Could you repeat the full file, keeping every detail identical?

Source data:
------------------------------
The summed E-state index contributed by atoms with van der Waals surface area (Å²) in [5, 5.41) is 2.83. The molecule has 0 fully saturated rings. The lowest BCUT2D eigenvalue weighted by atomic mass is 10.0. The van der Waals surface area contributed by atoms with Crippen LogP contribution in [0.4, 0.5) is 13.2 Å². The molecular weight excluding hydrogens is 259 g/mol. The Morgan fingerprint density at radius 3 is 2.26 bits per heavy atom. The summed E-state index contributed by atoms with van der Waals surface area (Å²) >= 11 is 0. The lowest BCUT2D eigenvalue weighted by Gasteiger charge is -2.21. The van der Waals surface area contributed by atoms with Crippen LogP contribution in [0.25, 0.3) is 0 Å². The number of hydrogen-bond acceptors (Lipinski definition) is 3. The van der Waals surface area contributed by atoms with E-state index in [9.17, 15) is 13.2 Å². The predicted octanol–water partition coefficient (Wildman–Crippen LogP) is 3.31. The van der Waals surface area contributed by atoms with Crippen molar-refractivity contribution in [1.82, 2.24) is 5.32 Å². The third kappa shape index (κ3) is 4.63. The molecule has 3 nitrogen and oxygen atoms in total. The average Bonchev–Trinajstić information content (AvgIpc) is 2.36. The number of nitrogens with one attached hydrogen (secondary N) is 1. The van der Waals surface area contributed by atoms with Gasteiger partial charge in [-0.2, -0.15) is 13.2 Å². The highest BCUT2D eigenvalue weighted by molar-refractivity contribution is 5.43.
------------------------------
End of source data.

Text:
The summed E-state index contributed by atoms with van der Waals surface area (Å²) in [5, 5.41) is 2.83. The molecule has 0 fully saturated rings. The lowest BCUT2D eigenvalue weighted by atomic mass is 10.0. The van der Waals surface area contributed by atoms with Crippen LogP contribution in [0.4, 0.5) is 13.2 Å². The molecular weight excluding hydrogens is 259 g/mol. The Morgan fingerprint density at radius 3 is 2.26 bits per heavy atom. The summed E-state index contributed by atoms with van der Waals surface area (Å²) >= 11 is 0. The lowest BCUT2D eigenvalue weighted by Gasteiger charge is -2.21. The van der Waals surface area contributed by atoms with Crippen LogP contribution in [0.25, 0.3) is 0 Å². The number of hydrogen-bond acceptors (Lipinski definition) is 3. The van der Waals surface area contributed by atoms with E-state index in [9.17, 15) is 13.2 Å². The predicted octanol–water partition coefficient (Wildman–Crippen LogP) is 3.31. The van der Waals surface area contributed by atoms with Crippen molar-refractivity contribution in [1.82, 2.24) is 5.32 Å². The third kappa shape index (κ3) is 4.63. The molecule has 3 nitrogen and oxygen atoms in total. The average Bonchev–Trinajstić information content (AvgIpc) is 2.36. The number of nitrogens with one attached hydrogen (secondary N) is 1. The van der Waals surface area contributed by atoms with Gasteiger partial charge in [-0.2, -0.15) is 13.2 Å². The highest BCUT2D eigenvalue weighted by molar-refractivity contribution is 5.43.